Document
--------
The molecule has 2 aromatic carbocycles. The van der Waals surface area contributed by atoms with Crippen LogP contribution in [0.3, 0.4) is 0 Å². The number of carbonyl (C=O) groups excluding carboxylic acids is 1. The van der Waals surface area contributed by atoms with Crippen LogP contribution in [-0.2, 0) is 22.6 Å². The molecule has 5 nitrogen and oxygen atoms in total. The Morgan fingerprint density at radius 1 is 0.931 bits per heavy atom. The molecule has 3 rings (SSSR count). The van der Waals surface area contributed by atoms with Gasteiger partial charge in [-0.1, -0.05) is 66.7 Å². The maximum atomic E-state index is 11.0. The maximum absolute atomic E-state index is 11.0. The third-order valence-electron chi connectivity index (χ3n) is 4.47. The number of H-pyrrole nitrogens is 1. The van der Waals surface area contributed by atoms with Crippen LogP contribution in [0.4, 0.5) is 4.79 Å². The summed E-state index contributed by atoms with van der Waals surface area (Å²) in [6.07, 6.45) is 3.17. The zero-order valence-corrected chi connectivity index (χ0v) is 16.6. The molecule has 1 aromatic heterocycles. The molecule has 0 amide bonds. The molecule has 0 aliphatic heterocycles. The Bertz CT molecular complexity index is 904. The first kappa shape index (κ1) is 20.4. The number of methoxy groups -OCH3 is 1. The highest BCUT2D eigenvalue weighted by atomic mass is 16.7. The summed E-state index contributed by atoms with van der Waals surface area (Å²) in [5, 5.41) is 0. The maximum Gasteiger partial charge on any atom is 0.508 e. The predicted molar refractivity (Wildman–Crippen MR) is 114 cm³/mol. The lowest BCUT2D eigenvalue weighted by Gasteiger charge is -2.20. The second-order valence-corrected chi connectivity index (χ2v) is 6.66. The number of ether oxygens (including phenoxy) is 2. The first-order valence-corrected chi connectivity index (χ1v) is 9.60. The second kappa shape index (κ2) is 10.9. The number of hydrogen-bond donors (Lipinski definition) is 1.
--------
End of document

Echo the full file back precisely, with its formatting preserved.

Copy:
The molecule has 2 aromatic carbocycles. The van der Waals surface area contributed by atoms with Crippen LogP contribution in [0.3, 0.4) is 0 Å². The number of carbonyl (C=O) groups excluding carboxylic acids is 1. The van der Waals surface area contributed by atoms with Crippen LogP contribution in [-0.2, 0) is 22.6 Å². The molecule has 5 nitrogen and oxygen atoms in total. The Morgan fingerprint density at radius 1 is 0.931 bits per heavy atom. The molecule has 3 rings (SSSR count). The van der Waals surface area contributed by atoms with Gasteiger partial charge in [-0.1, -0.05) is 66.7 Å². The maximum atomic E-state index is 11.0. The maximum absolute atomic E-state index is 11.0. The third-order valence-electron chi connectivity index (χ3n) is 4.47. The number of H-pyrrole nitrogens is 1. The van der Waals surface area contributed by atoms with Crippen LogP contribution in [0.4, 0.5) is 4.79 Å². The summed E-state index contributed by atoms with van der Waals surface area (Å²) in [6.07, 6.45) is 3.17. The zero-order valence-corrected chi connectivity index (χ0v) is 16.6. The molecule has 1 aromatic heterocycles. The molecule has 0 amide bonds. The molecule has 0 aliphatic heterocycles. The Bertz CT molecular complexity index is 904. The first kappa shape index (κ1) is 20.4. The number of methoxy groups -OCH3 is 1. The highest BCUT2D eigenvalue weighted by atomic mass is 16.7. The summed E-state index contributed by atoms with van der Waals surface area (Å²) in [5, 5.41) is 0. The maximum Gasteiger partial charge on any atom is 0.508 e. The predicted molar refractivity (Wildman–Crippen MR) is 114 cm³/mol. The lowest BCUT2D eigenvalue weighted by Gasteiger charge is -2.20. The second-order valence-corrected chi connectivity index (χ2v) is 6.66. The number of ether oxygens (including phenoxy) is 2. The first-order valence-corrected chi connectivity index (χ1v) is 9.60. The second kappa shape index (κ2) is 10.9. The number of hydrogen-bond donors (Lipinski definition) is 1.